Saturday, October 29, 2011

Nineveh Makes Me Tyred

Switching gears from the election for a few minutes, I have to write about my trip to Buffalo to attend the New York State School Board Association's annual convention.

First of all, it was Buffalo in late October. The convention center in Buffalo, although it is right downtown, is surrounded by dark alleys and crumbling buildings. I lived in NYC for 13 years, seven of those across from Tompkins Square Park, yet I was afraid to walk back to my hotel after dark. Buffalo is the New York Nineveh, the ruins of a great city fallen on hard times. The architecture is still splendid, but in a decrepit, Ozymandian way. There are blocks of boarded up buildings. Expensive hotels lie cheek-by-jowl with strip bars.

It was the perfect setting for a completely demoralizing exhibition of everything that's wrong with American education.

I know I've written before about the history of our Regents system. It's an ancient system that is fully politicized and takes education out of the hands of the people and places it in the hands of a political elite. The Regents' plan for all of us is the Governor's plan: consolidate before we make you do it.

So I went dutifully to a couple of sessions on regional high schools--in theory just what they sound like--single high schools that serve two or more districts. I say in theory, because although the Commissioner and Regents like this idea, and it does allow impoverished districts to provide increased offerings for their students and possibly to attain other efficiencies (although a cost savings has yet to be proven), regional high schools are in fact not yet permitted legislatively. There is no plan for how to tax them, who gives out diplomas, or anything at all.

To be fair, there are people trying to get this legislation to happen. State Senator Cathy Young (R-Olean) and Assemblyman Andrew Goodell (R-Jamestown) are working on it, because towns in their region are trying to do this. Towns in the North Country and in Wayne/Finger Lakes Region have commissioned studies. Everyone says that the hardest thing to talk about is what happens to the sports teams.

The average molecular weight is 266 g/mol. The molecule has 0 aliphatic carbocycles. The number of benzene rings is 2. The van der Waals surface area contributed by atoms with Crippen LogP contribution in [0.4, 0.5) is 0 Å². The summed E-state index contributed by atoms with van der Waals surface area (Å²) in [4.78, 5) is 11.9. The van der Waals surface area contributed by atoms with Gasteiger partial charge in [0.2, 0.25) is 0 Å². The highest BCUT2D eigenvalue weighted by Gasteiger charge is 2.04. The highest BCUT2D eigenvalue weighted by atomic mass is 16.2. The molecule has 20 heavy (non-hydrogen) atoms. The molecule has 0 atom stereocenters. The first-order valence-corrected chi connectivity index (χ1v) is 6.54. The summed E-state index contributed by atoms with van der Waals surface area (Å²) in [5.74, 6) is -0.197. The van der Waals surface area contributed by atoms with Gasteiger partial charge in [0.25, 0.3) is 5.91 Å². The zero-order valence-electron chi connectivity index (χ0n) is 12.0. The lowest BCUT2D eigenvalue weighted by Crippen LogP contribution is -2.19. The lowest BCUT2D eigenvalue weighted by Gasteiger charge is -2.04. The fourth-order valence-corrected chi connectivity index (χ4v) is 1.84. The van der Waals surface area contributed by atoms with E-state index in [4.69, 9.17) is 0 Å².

Do we think that schools in Westchester or Nassau are discussing regional high schools or any type of consolidation? No, of course not. They don't have to. They're not going to be bankrupt in five years. They already offer AP courses and Chinese.

So once again, it all comes down to inequity. When the Governor or Commissioner says "consolidate," he means "upstate." Even NYC doesn't really need to consolidate; the combined wealth ratio in NYC is right around 1.0. In most of the towns that face this issue for real, the combined wealth ratio is 0.49 or less.

So that's why the theme of our Rural Schools Breakfast was "Fight or die." I exaggerate, perhaps, but that's what I took away from it all. I'm so sick of writing about inequity in education, I can only imagine how nauseated Rick Timbs is by now. His message to us was: What you're doing isn't working. Rick wants us to start lobbying our legislators with entire brigades from schools, businesses, parent organizations, etc., all with the message: What have you done for us lately? He calls the pork our legislators deliver to our districts "hush money" that covers the fact that they support the Governor's budget. And as sick as I am of the topic, there are times when I think I should chuck all of the volunteer stuff I do and simply work for Rick, because he is truly doing vital work, however discredited, unheard, and ignored it may be.

If it sounds like I had a crappy time at the convention, well, I did. I spent some time with Occupy Buffalo in Niagara Square because it seemed to be the only authentic thing going on. I attended the Commissioner's session and survived the syrupy kissing-up while standing in line to ask my question. I was next in line when he cut us off, having heard six questions in all. My question was going to be: In 2014, we're getting Next Generation Assessments that will be entirely web- or cloud-based. Some districts in my area have two computer labs of 30 machines apiece. What the hell is your plan?

I like the Commissioner. I think he's really nice and really committed and works terribly hard. I think he genuinely wants "what's good for kids" and hopes to "raise the bar" and has every intention of offering support. But his support is virtual, and that's not what we need here in TST, where South Seneca, Groton, Newfield, and Candor serve under 1000 students, have no money, and are therefore on the block for forced consolidation if and when (and I think the latter is likely) it happens.

Wednesday, October 26, 2011

"Debate" Tonight

The six Dryden candidates will have a chance to answer questions from the floor at the first of two meet-the-candidates forums tonight at 7:30 at Neptune Fire Hall. I'll be at my TC Action board meeting, but I'm sure Living in Dryden will post about it.